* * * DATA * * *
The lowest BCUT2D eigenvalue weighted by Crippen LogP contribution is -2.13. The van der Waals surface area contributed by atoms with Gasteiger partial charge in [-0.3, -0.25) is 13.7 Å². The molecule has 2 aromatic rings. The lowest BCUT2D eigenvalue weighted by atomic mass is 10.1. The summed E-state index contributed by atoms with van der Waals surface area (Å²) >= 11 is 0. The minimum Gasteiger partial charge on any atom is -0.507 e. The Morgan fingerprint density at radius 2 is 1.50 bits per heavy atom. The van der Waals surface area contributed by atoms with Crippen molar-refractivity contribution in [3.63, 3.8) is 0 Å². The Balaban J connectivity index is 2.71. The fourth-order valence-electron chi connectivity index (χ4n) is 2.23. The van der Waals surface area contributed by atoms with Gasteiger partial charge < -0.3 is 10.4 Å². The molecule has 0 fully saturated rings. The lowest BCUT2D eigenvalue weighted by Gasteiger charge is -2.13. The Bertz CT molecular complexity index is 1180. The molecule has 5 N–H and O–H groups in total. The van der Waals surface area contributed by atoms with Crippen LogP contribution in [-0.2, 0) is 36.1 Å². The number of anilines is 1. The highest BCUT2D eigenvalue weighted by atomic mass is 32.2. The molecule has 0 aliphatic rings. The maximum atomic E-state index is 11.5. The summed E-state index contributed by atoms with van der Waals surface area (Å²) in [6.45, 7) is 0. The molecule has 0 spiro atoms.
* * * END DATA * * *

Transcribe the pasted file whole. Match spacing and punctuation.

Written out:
The lowest BCUT2D eigenvalue weighted by Crippen LogP contribution is -2.13. The van der Waals surface area contributed by atoms with Gasteiger partial charge in [-0.3, -0.25) is 13.7 Å². The molecule has 2 aromatic rings. The lowest BCUT2D eigenvalue weighted by atomic mass is 10.1. The summed E-state index contributed by atoms with van der Waals surface area (Å²) >= 11 is 0. The minimum Gasteiger partial charge on any atom is -0.507 e. The Morgan fingerprint density at radius 2 is 1.50 bits per heavy atom. The van der Waals surface area contributed by atoms with Crippen molar-refractivity contribution in [3.63, 3.8) is 0 Å². The Balaban J connectivity index is 2.71. The fourth-order valence-electron chi connectivity index (χ4n) is 2.23. The van der Waals surface area contributed by atoms with Gasteiger partial charge < -0.3 is 10.4 Å². The molecule has 0 fully saturated rings. The lowest BCUT2D eigenvalue weighted by Gasteiger charge is -2.13. The Bertz CT molecular complexity index is 1180. The molecule has 5 N–H and O–H groups in total. The van der Waals surface area contributed by atoms with Crippen LogP contribution in [-0.2, 0) is 36.1 Å². The number of anilines is 1. The highest BCUT2D eigenvalue weighted by atomic mass is 32.2. The molecule has 0 aliphatic rings. The maximum atomic E-state index is 11.5. The summed E-state index contributed by atoms with van der Waals surface area (Å²) in [6.45, 7) is 0. The molecule has 0 spiro atoms.